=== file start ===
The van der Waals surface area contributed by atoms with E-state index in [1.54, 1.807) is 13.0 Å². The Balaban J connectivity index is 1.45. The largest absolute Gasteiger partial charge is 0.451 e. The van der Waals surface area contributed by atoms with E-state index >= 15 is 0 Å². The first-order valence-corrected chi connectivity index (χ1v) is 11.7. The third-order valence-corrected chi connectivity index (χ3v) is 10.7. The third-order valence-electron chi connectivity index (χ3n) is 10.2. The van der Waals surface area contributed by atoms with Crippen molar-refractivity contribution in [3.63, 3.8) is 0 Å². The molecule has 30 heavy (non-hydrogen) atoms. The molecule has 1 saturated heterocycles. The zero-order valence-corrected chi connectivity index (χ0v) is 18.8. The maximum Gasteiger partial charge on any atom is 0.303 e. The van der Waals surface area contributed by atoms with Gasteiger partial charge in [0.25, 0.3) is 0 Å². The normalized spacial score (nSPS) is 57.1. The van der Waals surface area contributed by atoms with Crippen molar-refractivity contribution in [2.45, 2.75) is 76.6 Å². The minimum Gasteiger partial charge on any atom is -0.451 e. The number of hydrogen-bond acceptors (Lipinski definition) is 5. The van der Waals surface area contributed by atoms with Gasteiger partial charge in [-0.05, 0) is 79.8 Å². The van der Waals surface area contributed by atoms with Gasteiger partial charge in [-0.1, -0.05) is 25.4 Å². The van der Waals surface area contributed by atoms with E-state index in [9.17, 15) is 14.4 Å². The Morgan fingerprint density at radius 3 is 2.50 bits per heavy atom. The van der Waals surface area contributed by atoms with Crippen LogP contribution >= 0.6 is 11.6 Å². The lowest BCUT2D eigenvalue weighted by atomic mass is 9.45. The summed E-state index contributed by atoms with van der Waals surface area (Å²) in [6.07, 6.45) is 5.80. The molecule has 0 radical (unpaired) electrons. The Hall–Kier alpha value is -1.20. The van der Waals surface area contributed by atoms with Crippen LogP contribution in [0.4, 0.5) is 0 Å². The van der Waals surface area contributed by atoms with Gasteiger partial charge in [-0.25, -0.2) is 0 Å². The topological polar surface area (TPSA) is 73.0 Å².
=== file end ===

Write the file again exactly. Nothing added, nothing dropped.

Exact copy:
The van der Waals surface area contributed by atoms with E-state index in [1.54, 1.807) is 13.0 Å². The Balaban J connectivity index is 1.45. The largest absolute Gasteiger partial charge is 0.451 e. The van der Waals surface area contributed by atoms with E-state index >= 15 is 0 Å². The first-order valence-corrected chi connectivity index (χ1v) is 11.7. The third-order valence-corrected chi connectivity index (χ3v) is 10.7. The third-order valence-electron chi connectivity index (χ3n) is 10.2. The van der Waals surface area contributed by atoms with Crippen molar-refractivity contribution in [3.63, 3.8) is 0 Å². The molecule has 30 heavy (non-hydrogen) atoms. The molecule has 1 saturated heterocycles. The zero-order valence-corrected chi connectivity index (χ0v) is 18.8. The maximum Gasteiger partial charge on any atom is 0.303 e. The van der Waals surface area contributed by atoms with Gasteiger partial charge in [0.25, 0.3) is 0 Å². The normalized spacial score (nSPS) is 57.1. The van der Waals surface area contributed by atoms with Crippen molar-refractivity contribution in [2.45, 2.75) is 76.6 Å². The minimum Gasteiger partial charge on any atom is -0.451 e. The number of hydrogen-bond acceptors (Lipinski definition) is 5. The van der Waals surface area contributed by atoms with Gasteiger partial charge in [-0.05, 0) is 79.8 Å². The van der Waals surface area contributed by atoms with Gasteiger partial charge in [-0.1, -0.05) is 25.4 Å². The van der Waals surface area contributed by atoms with E-state index in [9.17, 15) is 14.4 Å². The Morgan fingerprint density at radius 3 is 2.50 bits per heavy atom. The van der Waals surface area contributed by atoms with Crippen LogP contribution >= 0.6 is 11.6 Å². The lowest BCUT2D eigenvalue weighted by atomic mass is 9.45. The summed E-state index contributed by atoms with van der Waals surface area (Å²) in [6.07, 6.45) is 5.80. The molecule has 0 radical (unpaired) electrons. The Hall–Kier alpha value is -1.20. The van der Waals surface area contributed by atoms with Crippen LogP contribution in [0.4, 0.5) is 0 Å². The van der Waals surface area contributed by atoms with Gasteiger partial charge in [-0.25, -0.2) is 0 Å². The topological polar surface area (TPSA) is 73.0 Å².